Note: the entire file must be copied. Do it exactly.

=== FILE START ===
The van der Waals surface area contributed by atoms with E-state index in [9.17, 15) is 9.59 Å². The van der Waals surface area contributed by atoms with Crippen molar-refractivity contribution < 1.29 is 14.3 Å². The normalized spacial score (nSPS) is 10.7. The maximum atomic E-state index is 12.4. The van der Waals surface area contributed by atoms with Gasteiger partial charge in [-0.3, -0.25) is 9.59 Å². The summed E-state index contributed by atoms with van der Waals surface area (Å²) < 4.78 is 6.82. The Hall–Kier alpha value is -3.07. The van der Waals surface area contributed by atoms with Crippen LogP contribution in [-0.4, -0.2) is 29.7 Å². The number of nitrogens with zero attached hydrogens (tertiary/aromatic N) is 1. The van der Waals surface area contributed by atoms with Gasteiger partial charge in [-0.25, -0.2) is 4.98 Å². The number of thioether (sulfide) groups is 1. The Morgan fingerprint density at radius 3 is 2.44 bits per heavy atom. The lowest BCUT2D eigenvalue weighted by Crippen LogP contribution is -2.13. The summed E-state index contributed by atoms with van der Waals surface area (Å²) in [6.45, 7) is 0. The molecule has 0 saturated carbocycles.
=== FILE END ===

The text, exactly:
The van der Waals surface area contributed by atoms with E-state index in [9.17, 15) is 9.59 Å². The van der Waals surface area contributed by atoms with Crippen molar-refractivity contribution < 1.29 is 14.3 Å². The normalized spacial score (nSPS) is 10.7. The maximum atomic E-state index is 12.4. The van der Waals surface area contributed by atoms with Gasteiger partial charge in [-0.3, -0.25) is 9.59 Å². The summed E-state index contributed by atoms with van der Waals surface area (Å²) < 4.78 is 6.82. The Hall–Kier alpha value is -3.07. The van der Waals surface area contributed by atoms with Crippen LogP contribution in [-0.4, -0.2) is 29.7 Å². The number of nitrogens with zero attached hydrogens (tertiary/aromatic N) is 1. The van der Waals surface area contributed by atoms with Gasteiger partial charge in [-0.25, -0.2) is 4.98 Å². The number of thioether (sulfide) groups is 1. The Morgan fingerprint density at radius 3 is 2.44 bits per heavy atom. The lowest BCUT2D eigenvalue weighted by Crippen LogP contribution is -2.13. The summed E-state index contributed by atoms with van der Waals surface area (Å²) in [6.45, 7) is 0. The molecule has 0 saturated carbocycles.